Back in March, we attended the MAPS Conference in Nashville. It was a fantastic opportunity to share ideas and best practices (see additional key takeaways here). During one session that was focused on employee retention and job satisfaction, I sat at a table with several team leaders, and it was great to hear their perspectives firsthand.

While we were discussing their issues with having remote or hybrid teams and how to avoid burnout, one thing that came up was work-life balance. I shared an idea that one of our clients has implemented, which is a little different. Instead of work-life balance, they aim for more of a work-life integration. This isn’t a completely brand-new idea, but it is a different approach and one they have seen great success with.

The idea with work-life integration is that you establish a company culture of accountability and responsibility. Expectations are clearly communicated, and everyone is on board for the common goal the company is working toward, so there’s a very strong team/collaborative component as well.

The key to success with this model is hiring someone with a strong sense of accountability who can effectively prioritize and follow through, and who doesn’t require micromanagement. Since expectations will be clearly communicated, the employee understands what the goals are, and knows what they’re responsible for. This allows them to have the flexibility to integrate “life” into the typical workday hours, and then come back to get their to-do list done.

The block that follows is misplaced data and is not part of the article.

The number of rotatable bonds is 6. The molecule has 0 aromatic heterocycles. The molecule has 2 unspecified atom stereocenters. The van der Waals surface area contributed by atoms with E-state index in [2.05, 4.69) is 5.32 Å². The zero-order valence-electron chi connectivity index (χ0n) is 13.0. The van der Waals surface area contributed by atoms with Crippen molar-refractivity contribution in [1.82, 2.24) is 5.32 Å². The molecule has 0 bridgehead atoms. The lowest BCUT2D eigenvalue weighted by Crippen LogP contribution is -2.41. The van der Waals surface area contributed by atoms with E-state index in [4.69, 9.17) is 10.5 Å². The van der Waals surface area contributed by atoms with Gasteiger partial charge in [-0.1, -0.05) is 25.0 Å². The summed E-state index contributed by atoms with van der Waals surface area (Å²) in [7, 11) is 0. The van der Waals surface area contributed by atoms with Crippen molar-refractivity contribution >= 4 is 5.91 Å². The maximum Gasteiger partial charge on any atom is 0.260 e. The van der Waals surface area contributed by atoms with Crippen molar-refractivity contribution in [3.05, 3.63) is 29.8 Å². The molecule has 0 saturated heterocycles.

For example, if your kid has a school function you’d love to attend during the day, you could take some time to do that (without feeling guilty or like you need to sneak around). If you know you have a time-sensitive deliverable, come back to it when you get home to get it done.  This flexibility creates trust and appreciation between employees and employers, which is crucial for retaining talent long-term. 

Since the pandemic started, we hear more and more from candidates that flexibility and work-life balance is increasingly important when they are considering making a job change.  By creating a trusting environment where you can rely on your teammates, you can help to avoid burnout and increase employee happiness and fulfillment. Empower your team by giving them the flexibility to make the decision on how to best manage their time for both home and work obligations.

Please share your thoughts on this, or if there are other methods you’ve heard of or experienced that have helped create a fulfilling work-life dynamic!

Looking forward to hearing from y’all,